Siegfried Ostrowski
The Fate of Jewish Physicians in the Third Reich

An Eyewitness Account from the Years 1933-1939

Translation and Introduction by Peter A. Rinck



May what has been written down here help to keep alive the memory of that time of human aberration, which the history of mankind had not shown so far in such extent and such monstrosity.

To the living and the coming as a warning!
To the victims for a lasting memory!

iegfried Ostrowski wrote this memoir in the early sixties. He published a first version in a bulletin of the Leo Baeck Institute in Tel Aviv in 1963 and sent it to his friend in Berlin, my father, — and to me a photo book "This is Israel". Both were in my bookshelves for decades.

In the Small Café, we occasionally came to talk about developments in both Berlin and Germany — and elsewhere — and compared them with the past — how did it start, where did it go?

Siegfried Ostrowski's descriptions of the mentality of people back then seem to reveal parallels in German society today. Yet it need not always be anti-Semitism that is decomposing human symbiosis. There is a wide spectrum of other ideologies that can destabilize a state, in a way contemptuous of one's fellow citizens, either purposefully or out of sheer stupidity and ignorance on the part of their supporters. Evil people, as Ostrowski describes them, can always be found.

Therefore, one shouldn't forget history. Never lose sight of the link between today's political developments and the understanding of the past. As Wilhelm von Humboldt noted: "Only those who know the past have a future." Is history about to repeat itself under different guises?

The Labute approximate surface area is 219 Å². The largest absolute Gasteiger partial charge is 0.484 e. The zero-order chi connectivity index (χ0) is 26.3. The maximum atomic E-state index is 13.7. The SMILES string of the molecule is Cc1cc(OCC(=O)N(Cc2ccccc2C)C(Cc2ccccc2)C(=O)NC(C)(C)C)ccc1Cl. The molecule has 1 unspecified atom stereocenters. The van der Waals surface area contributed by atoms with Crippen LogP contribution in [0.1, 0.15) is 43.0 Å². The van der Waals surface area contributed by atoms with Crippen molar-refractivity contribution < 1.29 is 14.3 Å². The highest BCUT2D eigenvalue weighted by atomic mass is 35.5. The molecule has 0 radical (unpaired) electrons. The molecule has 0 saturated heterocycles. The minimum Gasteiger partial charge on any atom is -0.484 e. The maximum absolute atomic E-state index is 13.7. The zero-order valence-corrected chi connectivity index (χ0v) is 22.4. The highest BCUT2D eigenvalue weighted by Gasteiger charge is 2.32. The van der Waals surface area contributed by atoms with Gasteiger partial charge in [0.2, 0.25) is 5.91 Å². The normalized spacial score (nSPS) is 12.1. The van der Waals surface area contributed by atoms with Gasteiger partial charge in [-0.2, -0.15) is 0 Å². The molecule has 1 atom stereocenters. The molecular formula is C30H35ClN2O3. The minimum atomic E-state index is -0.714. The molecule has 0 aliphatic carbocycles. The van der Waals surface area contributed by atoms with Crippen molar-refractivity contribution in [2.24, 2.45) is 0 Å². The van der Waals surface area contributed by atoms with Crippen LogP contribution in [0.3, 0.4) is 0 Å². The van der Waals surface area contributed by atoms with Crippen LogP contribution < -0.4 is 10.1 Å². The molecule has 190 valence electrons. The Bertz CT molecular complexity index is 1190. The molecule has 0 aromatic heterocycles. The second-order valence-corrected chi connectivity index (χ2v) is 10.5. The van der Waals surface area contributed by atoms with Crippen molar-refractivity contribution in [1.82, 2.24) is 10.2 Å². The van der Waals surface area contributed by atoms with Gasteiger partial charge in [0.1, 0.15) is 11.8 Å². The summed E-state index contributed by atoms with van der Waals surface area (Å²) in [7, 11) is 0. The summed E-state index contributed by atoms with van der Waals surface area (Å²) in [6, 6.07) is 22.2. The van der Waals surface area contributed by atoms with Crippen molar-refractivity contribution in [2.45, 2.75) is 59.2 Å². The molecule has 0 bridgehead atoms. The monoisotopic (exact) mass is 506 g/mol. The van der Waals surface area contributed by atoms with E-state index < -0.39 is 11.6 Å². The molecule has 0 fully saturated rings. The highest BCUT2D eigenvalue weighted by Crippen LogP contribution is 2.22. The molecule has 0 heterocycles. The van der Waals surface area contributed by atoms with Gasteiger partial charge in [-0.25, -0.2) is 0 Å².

Siegfried Ostrowski was born on 13 April 1887 in Braunsberg (East Prussia) into an East Prussian merchant family. After his school education, he studied medicine in Berlin. After his license to practice medicine in 1914, Ostrowski trained as a surgeon and initially worked as an assistant physician at the Berlin-Moabit Municipal Hospital. Later he took over the post of chief physician at the Städtisches Hospital Berlin-Buch and in Berlin-Mitte respectively.

After the National Socialists came to power, he was removed from public service and from then on worked as a practicing physician as well as at the Polyclinic of the Jewish Community until his license to practice medicine was revoked in 1938. He then took over the surgical department at the Hospital of the Jewish Community in Berlin as a "patient handler."

"The emigration of many leading physicians of the community polyclinic — or 'Krankenhilfe', as it was now only allowed to call itself — and the polyclinic of the hospital naturally made regular work extremely difficult as a result of the frequent personnel changes this caused," Siegfried Ostrowski recalled.

After the pogrom of 1938, many victims of the November night as well as those deported to the concentration camp Oranienburg-Sachsenhausen sought medical help at the Jewish Hospital.

"The number of admissions grew continuously. At first, hardly any of them dared to speak, let alone tell what had been done to them," Doctor Ostrowski noted. "Numerous sick, mutilated and abused people passed through the Jewish Hospital Berlin, which was a treatment center for the Jews remaining in Germany and the only place of refuge for the many suffering."

Shortly before the Second World War was unleashed, on 22 August 1939, Ostrowski gave up his position as head of the Surgical Department of the Jewish Hospital and headed for Trieste. There he and his wife boarded the ship Galiläa which took them to freedom in Palestine.

In 1940 he received permission to work in Tel Aviv as a surgeon for the Kupat Cholim Workers' Health Insurance Fund, whose central surgical practice he headed until he was seventy years old. The physician published his medical knowledge regarding the consequences of physical violence and the epidemic wound infections associated with it, which he made while treating Nazi victims, in 1950 in the Israeli journal Acta Medica Orientalica under the title "Report of an Epidemic of Hospital-Gangrene".

Siegfried Ostrowski died at the age of 90 in 1977 in Lucerne, Switzerland.

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